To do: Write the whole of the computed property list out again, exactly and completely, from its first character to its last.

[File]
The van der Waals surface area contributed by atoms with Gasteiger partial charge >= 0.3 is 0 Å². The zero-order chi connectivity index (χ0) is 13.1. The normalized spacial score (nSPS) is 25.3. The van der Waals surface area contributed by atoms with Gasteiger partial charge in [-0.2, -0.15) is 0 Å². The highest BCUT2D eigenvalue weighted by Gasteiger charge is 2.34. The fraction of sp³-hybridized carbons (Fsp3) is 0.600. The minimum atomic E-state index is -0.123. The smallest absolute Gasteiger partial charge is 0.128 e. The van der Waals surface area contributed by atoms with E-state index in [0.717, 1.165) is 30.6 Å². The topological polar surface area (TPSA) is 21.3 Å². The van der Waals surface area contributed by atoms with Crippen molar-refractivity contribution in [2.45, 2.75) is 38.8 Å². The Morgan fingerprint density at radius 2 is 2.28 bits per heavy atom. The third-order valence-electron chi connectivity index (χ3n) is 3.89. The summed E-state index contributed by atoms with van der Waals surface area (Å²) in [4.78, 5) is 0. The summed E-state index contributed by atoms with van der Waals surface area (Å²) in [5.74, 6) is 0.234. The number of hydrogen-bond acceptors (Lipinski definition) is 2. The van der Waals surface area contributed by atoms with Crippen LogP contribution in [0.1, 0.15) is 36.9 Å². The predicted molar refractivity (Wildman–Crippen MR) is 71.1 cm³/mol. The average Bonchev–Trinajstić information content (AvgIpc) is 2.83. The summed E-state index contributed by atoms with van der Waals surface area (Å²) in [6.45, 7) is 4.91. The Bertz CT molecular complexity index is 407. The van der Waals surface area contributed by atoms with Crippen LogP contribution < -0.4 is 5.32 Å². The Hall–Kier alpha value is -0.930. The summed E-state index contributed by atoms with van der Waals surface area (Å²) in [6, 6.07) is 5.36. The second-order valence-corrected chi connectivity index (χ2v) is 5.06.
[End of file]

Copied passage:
The van der Waals surface area contributed by atoms with Gasteiger partial charge >= 0.3 is 0 Å². The zero-order chi connectivity index (χ0) is 13.1. The normalized spacial score (nSPS) is 25.3. The van der Waals surface area contributed by atoms with Gasteiger partial charge in [-0.2, -0.15) is 0 Å². The highest BCUT2D eigenvalue weighted by Gasteiger charge is 2.34. The fraction of sp³-hybridized carbons (Fsp3) is 0.600. The minimum atomic E-state index is -0.123. The smallest absolute Gasteiger partial charge is 0.128 e. The van der Waals surface area contributed by atoms with E-state index in [0.717, 1.165) is 30.6 Å². The topological polar surface area (TPSA) is 21.3 Å². The van der Waals surface area contributed by atoms with Crippen molar-refractivity contribution in [2.45, 2.75) is 38.8 Å². The Morgan fingerprint density at radius 2 is 2.28 bits per heavy atom. The third-order valence-electron chi connectivity index (χ3n) is 3.89. The summed E-state index contributed by atoms with van der Waals surface area (Å²) in [4.78, 5) is 0. The summed E-state index contributed by atoms with van der Waals surface area (Å²) in [5.74, 6) is 0.234. The number of hydrogen-bond acceptors (Lipinski definition) is 2. The van der Waals surface area contributed by atoms with Crippen LogP contribution in [0.1, 0.15) is 36.9 Å². The predicted molar refractivity (Wildman–Crippen MR) is 71.1 cm³/mol. The average Bonchev–Trinajstić information content (AvgIpc) is 2.83. The summed E-state index contributed by atoms with van der Waals surface area (Å²) in [6.45, 7) is 4.91. The Bertz CT molecular complexity index is 407. The van der Waals surface area contributed by atoms with Crippen LogP contribution < -0.4 is 5.32 Å². The Hall–Kier alpha value is -0.930. The summed E-state index contributed by atoms with van der Waals surface area (Å²) in [6, 6.07) is 5.36. The second-order valence-corrected chi connectivity index (χ2v) is 5.06.